It is a home computer with only one user.
These commands have been used:
chown root:root /usr/bin/apt-get chmod 4775 /usr/bin/apt-get
How to reverse the commands and restore defaults?
Remove the dangerous setuid bit
sudo chmod 755 /usr/bin/apt-get
Nothing else is wrong.
To add a little more detail, here are the defaults:
$ stat -c '%a %A %U %G' /usr/bin/apt-get 755 -rwxr-xr-x root root
The command mentioned in the question added the setuid bit, shown as a leading
4 in octal permissions and an
s in place of the
x for owner in the human-readable form:
The setuid bit allows the user executing the program to do so with the EUID of its owner. In this case, it means the normal user running
apt-get does so as root by default. Since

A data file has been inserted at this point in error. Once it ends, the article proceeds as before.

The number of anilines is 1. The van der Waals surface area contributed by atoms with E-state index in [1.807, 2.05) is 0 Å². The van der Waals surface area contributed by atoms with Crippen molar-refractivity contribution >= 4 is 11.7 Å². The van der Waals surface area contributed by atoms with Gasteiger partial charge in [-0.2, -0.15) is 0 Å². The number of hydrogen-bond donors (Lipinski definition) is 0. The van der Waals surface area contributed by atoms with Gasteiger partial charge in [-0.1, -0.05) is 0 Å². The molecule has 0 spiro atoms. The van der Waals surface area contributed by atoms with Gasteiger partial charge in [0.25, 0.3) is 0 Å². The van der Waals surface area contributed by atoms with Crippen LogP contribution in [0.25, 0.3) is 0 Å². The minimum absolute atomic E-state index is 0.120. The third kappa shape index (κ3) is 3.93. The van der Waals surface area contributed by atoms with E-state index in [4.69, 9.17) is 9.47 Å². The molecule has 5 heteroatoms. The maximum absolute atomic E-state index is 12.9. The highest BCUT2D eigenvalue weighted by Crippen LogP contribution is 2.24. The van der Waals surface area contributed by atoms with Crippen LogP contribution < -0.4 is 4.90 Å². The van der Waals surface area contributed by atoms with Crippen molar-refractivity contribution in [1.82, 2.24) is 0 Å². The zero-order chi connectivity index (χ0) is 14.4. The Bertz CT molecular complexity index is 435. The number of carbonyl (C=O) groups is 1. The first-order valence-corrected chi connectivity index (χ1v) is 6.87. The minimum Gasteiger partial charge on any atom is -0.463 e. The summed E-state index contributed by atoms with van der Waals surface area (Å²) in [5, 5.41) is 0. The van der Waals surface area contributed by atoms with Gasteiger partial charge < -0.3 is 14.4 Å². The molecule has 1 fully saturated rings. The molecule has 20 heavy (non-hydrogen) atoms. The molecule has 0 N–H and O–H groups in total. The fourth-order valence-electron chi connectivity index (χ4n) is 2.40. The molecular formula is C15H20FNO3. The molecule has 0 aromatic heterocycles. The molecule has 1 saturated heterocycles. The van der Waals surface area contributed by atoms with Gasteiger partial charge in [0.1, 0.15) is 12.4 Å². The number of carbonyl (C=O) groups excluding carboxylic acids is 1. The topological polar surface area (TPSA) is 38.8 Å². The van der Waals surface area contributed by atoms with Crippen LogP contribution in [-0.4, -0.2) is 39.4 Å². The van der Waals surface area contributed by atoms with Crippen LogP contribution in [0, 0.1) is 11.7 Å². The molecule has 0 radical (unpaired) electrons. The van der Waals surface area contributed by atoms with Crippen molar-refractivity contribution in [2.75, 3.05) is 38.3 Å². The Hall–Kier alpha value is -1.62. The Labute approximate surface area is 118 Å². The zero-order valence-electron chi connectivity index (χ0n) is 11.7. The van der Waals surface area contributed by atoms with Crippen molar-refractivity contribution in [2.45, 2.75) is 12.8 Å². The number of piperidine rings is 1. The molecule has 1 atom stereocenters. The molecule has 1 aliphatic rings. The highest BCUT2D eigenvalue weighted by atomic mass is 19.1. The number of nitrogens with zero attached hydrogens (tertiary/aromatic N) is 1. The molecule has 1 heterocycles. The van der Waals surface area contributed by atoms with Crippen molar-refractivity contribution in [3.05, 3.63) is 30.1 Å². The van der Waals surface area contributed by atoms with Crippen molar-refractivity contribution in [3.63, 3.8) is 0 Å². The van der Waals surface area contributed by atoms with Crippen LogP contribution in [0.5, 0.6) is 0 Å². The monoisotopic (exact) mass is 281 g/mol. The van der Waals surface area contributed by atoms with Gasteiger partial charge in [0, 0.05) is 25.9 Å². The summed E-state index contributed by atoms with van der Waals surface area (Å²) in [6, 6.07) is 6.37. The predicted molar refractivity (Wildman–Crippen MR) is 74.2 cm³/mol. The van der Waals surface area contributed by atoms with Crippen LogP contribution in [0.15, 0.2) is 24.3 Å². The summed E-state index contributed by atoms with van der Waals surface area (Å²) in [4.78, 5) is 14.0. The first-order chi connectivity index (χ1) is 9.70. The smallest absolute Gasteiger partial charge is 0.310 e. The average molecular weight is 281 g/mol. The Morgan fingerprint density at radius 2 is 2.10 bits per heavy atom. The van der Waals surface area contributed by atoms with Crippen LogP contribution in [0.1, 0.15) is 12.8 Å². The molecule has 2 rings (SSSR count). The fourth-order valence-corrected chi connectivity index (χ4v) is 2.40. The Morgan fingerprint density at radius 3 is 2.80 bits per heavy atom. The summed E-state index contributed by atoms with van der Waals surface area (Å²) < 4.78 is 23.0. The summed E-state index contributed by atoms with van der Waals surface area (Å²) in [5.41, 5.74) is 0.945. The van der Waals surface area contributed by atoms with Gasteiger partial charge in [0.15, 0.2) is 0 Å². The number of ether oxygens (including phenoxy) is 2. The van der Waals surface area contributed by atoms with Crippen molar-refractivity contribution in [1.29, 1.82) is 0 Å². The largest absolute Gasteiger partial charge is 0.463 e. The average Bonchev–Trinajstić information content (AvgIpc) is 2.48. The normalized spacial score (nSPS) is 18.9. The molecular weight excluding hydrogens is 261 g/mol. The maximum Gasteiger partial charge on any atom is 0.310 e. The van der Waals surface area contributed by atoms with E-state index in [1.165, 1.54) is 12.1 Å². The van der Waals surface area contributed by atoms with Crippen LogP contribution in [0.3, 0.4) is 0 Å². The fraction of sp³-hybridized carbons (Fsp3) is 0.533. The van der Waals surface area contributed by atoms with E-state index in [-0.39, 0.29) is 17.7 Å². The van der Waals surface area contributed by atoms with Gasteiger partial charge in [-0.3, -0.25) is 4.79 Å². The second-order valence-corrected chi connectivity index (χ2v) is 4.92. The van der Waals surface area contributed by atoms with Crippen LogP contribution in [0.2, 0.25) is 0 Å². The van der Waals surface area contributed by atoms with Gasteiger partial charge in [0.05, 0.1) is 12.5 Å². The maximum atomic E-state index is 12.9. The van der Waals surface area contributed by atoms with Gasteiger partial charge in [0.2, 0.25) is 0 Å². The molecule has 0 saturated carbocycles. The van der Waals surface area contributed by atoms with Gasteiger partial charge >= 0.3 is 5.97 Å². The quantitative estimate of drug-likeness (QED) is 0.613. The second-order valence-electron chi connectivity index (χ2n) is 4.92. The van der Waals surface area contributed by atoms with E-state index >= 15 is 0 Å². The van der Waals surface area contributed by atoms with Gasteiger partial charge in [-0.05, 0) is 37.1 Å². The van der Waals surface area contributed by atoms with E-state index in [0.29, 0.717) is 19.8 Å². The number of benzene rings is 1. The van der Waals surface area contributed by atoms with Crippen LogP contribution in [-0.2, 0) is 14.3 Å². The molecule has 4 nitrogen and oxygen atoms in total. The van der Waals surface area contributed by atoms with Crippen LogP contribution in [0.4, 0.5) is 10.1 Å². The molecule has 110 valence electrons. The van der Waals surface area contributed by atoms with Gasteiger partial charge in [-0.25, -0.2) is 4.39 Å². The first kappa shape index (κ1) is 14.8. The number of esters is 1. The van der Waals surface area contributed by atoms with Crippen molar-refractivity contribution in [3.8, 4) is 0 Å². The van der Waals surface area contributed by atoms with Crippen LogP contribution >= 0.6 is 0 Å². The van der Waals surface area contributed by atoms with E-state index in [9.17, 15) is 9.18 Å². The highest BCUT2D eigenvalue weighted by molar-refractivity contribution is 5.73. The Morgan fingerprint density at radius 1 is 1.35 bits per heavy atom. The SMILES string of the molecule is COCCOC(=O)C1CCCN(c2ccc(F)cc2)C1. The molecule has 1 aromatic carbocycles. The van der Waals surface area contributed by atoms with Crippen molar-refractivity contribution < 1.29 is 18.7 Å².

apt-get is capable of completely destroying your system, as pointed out in comments by David Foerster and cat, giving it this permission setting (especially since the execute bit for others is set, as it is in this case, allowing literally any user to run the program) is extremely insecure.
The setuid bit, always kept to a minimum, is present by necessity on the
$ stat -c '%a %A %U %G' /usr/bin/sudo 4755 -rwsr-xr-x root root
To make this more secure, there is a strict policy about who may use
sudo, configured in
/etc/sudoers. If that file is corrupted or is not present, or if the permissions of
sudo are wrong,
sudo exits with errors.